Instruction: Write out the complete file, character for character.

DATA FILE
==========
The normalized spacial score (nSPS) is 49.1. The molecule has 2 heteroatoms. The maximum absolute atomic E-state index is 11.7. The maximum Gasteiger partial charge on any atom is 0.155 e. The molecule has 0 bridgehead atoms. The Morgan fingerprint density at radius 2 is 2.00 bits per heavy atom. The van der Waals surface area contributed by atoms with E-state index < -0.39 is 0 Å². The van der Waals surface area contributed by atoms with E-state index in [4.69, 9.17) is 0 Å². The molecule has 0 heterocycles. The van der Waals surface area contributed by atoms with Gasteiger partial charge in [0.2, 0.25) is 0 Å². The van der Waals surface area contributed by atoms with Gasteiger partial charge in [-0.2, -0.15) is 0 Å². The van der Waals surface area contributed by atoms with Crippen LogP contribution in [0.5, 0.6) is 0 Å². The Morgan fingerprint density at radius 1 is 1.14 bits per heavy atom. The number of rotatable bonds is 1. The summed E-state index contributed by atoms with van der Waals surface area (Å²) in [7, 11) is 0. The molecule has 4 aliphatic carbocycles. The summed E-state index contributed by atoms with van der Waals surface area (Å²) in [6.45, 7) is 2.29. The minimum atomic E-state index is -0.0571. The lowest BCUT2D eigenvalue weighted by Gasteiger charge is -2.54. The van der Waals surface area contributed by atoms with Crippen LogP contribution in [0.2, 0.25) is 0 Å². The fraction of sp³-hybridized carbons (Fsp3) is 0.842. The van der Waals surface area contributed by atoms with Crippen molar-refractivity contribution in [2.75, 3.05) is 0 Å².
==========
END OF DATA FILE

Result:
The normalized spacial score (nSPS) is 49.1. The molecule has 2 heteroatoms. The maximum absolute atomic E-state index is 11.7. The maximum Gasteiger partial charge on any atom is 0.155 e. The molecule has 0 bridgehead atoms. The Morgan fingerprint density at radius 2 is 2.00 bits per heavy atom. The van der Waals surface area contributed by atoms with E-state index < -0.39 is 0 Å². The van der Waals surface area contributed by atoms with E-state index in [4.69, 9.17) is 0 Å². The molecule has 0 heterocycles. The van der Waals surface area contributed by atoms with Gasteiger partial charge in [0.2, 0.25) is 0 Å². The van der Waals surface area contributed by atoms with Gasteiger partial charge in [-0.2, -0.15) is 0 Å². The van der Waals surface area contributed by atoms with Crippen LogP contribution in [0.5, 0.6) is 0 Å². The Morgan fingerprint density at radius 1 is 1.14 bits per heavy atom. The number of rotatable bonds is 1. The summed E-state index contributed by atoms with van der Waals surface area (Å²) in [7, 11) is 0. The molecule has 4 aliphatic carbocycles. The summed E-state index contributed by atoms with van der Waals surface area (Å²) in [6.45, 7) is 2.29. The minimum atomic E-state index is -0.0571. The lowest BCUT2D eigenvalue weighted by Gasteiger charge is -2.54. The van der Waals surface area contributed by atoms with Crippen LogP contribution in [0.2, 0.25) is 0 Å². The fraction of sp³-hybridized carbons (Fsp3) is 0.842. The van der Waals surface area contributed by atoms with Crippen molar-refractivity contribution in [2.75, 3.05) is 0 Å².